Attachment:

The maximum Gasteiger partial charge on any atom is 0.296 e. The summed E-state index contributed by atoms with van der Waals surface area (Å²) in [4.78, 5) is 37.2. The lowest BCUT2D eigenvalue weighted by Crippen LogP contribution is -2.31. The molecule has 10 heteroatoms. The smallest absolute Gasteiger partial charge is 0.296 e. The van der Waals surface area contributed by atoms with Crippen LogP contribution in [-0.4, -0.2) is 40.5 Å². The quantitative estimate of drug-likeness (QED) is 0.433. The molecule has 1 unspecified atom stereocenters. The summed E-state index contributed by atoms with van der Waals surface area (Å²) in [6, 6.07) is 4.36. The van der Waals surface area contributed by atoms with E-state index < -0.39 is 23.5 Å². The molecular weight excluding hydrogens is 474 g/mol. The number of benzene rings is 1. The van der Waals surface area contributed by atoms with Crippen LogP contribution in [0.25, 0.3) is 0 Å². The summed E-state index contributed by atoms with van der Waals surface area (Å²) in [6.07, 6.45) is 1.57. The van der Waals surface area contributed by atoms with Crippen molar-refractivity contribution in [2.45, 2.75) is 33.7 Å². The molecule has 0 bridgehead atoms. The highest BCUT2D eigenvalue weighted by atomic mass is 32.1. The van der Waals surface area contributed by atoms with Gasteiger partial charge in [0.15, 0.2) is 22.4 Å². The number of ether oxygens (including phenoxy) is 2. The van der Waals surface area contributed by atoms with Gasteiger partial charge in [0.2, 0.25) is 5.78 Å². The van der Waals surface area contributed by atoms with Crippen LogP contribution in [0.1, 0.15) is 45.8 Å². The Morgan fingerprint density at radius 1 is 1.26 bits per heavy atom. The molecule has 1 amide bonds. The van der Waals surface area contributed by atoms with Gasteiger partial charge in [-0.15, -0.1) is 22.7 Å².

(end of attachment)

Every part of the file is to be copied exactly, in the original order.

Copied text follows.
The maximum Gasteiger partial charge on any atom is 0.296 e. The summed E-state index contributed by atoms with van der Waals surface area (Å²) in [4.78, 5) is 37.2. The lowest BCUT2D eigenvalue weighted by Crippen LogP contribution is -2.31. The molecule has 10 heteroatoms. The smallest absolute Gasteiger partial charge is 0.296 e. The van der Waals surface area contributed by atoms with Crippen LogP contribution in [-0.4, -0.2) is 40.5 Å². The quantitative estimate of drug-likeness (QED) is 0.433. The molecule has 1 unspecified atom stereocenters. The summed E-state index contributed by atoms with van der Waals surface area (Å²) in [6, 6.07) is 4.36. The van der Waals surface area contributed by atoms with E-state index < -0.39 is 23.5 Å². The molecular weight excluding hydrogens is 474 g/mol. The number of benzene rings is 1. The van der Waals surface area contributed by atoms with Crippen LogP contribution in [0.25, 0.3) is 0 Å². The summed E-state index contributed by atoms with van der Waals surface area (Å²) in [6.07, 6.45) is 1.57. The van der Waals surface area contributed by atoms with Crippen molar-refractivity contribution in [2.45, 2.75) is 33.7 Å². The molecule has 0 bridgehead atoms. The highest BCUT2D eigenvalue weighted by atomic mass is 32.1. The van der Waals surface area contributed by atoms with Gasteiger partial charge in [0.15, 0.2) is 22.4 Å². The number of ether oxygens (including phenoxy) is 2. The van der Waals surface area contributed by atoms with Gasteiger partial charge in [0.2, 0.25) is 5.78 Å². The van der Waals surface area contributed by atoms with Crippen LogP contribution in [0.1, 0.15) is 45.8 Å². The Morgan fingerprint density at radius 1 is 1.26 bits per heavy atom. The molecule has 1 amide bonds. The van der Waals surface area contributed by atoms with Gasteiger partial charge in [-0.15, -0.1) is 22.7 Å².